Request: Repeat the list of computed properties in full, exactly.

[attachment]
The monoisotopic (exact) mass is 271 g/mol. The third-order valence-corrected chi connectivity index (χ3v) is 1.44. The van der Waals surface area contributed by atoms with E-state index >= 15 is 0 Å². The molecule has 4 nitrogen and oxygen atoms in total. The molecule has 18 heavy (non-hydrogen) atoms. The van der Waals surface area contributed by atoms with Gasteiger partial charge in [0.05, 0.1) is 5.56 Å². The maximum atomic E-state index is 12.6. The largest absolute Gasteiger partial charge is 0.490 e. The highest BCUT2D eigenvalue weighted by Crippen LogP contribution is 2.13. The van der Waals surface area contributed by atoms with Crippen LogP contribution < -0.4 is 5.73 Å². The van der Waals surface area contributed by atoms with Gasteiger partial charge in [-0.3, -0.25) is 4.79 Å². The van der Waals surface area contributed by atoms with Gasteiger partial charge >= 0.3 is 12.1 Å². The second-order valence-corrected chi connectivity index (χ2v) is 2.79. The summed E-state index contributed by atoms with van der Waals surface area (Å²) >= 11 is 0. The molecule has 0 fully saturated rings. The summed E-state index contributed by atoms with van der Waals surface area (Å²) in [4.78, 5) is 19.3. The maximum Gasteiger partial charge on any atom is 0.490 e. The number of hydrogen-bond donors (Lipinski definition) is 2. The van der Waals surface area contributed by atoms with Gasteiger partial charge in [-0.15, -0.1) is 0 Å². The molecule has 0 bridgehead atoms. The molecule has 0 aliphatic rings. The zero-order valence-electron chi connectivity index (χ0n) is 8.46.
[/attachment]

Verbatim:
The monoisotopic (exact) mass is 271 g/mol. The third-order valence-corrected chi connectivity index (χ3v) is 1.44. The van der Waals surface area contributed by atoms with E-state index >= 15 is 0 Å². The molecule has 4 nitrogen and oxygen atoms in total. The molecule has 18 heavy (non-hydrogen) atoms. The van der Waals surface area contributed by atoms with Gasteiger partial charge in [0.05, 0.1) is 5.56 Å². The maximum atomic E-state index is 12.6. The largest absolute Gasteiger partial charge is 0.490 e. The highest BCUT2D eigenvalue weighted by Crippen LogP contribution is 2.13. The van der Waals surface area contributed by atoms with Crippen LogP contribution < -0.4 is 5.73 Å². The van der Waals surface area contributed by atoms with Gasteiger partial charge in [-0.3, -0.25) is 4.79 Å². The van der Waals surface area contributed by atoms with Gasteiger partial charge >= 0.3 is 12.1 Å². The second-order valence-corrected chi connectivity index (χ2v) is 2.79. The summed E-state index contributed by atoms with van der Waals surface area (Å²) >= 11 is 0. The molecule has 0 fully saturated rings. The summed E-state index contributed by atoms with van der Waals surface area (Å²) in [4.78, 5) is 19.3. The maximum Gasteiger partial charge on any atom is 0.490 e. The number of hydrogen-bond donors (Lipinski definition) is 2. The van der Waals surface area contributed by atoms with Gasteiger partial charge in [-0.15, -0.1) is 0 Å². The molecule has 0 bridgehead atoms. The molecule has 0 aliphatic rings. The zero-order valence-electron chi connectivity index (χ0n) is 8.46.